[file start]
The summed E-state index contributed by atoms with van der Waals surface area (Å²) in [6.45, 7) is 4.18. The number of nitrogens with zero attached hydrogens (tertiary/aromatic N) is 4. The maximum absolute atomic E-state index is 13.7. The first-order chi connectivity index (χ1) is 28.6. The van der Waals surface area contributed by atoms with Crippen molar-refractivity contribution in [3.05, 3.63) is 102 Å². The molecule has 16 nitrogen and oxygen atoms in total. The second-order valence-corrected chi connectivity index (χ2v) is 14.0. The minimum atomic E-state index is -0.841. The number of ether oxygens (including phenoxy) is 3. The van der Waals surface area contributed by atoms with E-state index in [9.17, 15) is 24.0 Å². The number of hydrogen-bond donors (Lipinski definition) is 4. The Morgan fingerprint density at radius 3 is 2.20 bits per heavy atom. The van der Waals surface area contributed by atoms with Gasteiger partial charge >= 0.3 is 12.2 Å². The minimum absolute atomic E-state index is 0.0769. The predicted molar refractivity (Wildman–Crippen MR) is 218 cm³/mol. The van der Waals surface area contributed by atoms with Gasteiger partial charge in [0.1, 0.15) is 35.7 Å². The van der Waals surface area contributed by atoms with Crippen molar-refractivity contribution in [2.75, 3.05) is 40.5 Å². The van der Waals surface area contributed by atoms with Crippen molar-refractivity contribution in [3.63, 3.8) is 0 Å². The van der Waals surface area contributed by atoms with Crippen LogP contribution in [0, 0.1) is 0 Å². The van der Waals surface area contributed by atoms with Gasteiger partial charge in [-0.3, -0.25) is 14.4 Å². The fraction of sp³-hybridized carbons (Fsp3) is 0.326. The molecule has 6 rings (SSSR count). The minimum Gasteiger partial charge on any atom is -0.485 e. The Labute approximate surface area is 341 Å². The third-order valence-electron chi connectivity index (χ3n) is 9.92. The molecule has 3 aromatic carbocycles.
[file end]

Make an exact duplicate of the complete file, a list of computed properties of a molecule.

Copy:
The summed E-state index contributed by atoms with van der Waals surface area (Å²) in [6.45, 7) is 4.18. The number of nitrogens with zero attached hydrogens (tertiary/aromatic N) is 4. The maximum absolute atomic E-state index is 13.7. The first-order chi connectivity index (χ1) is 28.6. The van der Waals surface area contributed by atoms with Crippen molar-refractivity contribution in [3.05, 3.63) is 102 Å². The molecule has 16 nitrogen and oxygen atoms in total. The second-order valence-corrected chi connectivity index (χ2v) is 14.0. The minimum atomic E-state index is -0.841. The number of ether oxygens (including phenoxy) is 3. The van der Waals surface area contributed by atoms with E-state index in [9.17, 15) is 24.0 Å². The number of hydrogen-bond donors (Lipinski definition) is 4. The Morgan fingerprint density at radius 3 is 2.20 bits per heavy atom. The van der Waals surface area contributed by atoms with Gasteiger partial charge >= 0.3 is 12.2 Å². The minimum absolute atomic E-state index is 0.0769. The predicted molar refractivity (Wildman–Crippen MR) is 218 cm³/mol. The van der Waals surface area contributed by atoms with Gasteiger partial charge in [0.1, 0.15) is 35.7 Å². The van der Waals surface area contributed by atoms with Crippen molar-refractivity contribution in [2.75, 3.05) is 40.5 Å². The van der Waals surface area contributed by atoms with Crippen molar-refractivity contribution in [3.63, 3.8) is 0 Å². The van der Waals surface area contributed by atoms with Crippen LogP contribution in [0, 0.1) is 0 Å². The van der Waals surface area contributed by atoms with Gasteiger partial charge in [-0.3, -0.25) is 14.4 Å². The fraction of sp³-hybridized carbons (Fsp3) is 0.326. The molecule has 6 rings (SSSR count). The minimum Gasteiger partial charge on any atom is -0.485 e. The Labute approximate surface area is 341 Å². The third-order valence-electron chi connectivity index (χ3n) is 9.92. The molecule has 3 aromatic carbocycles.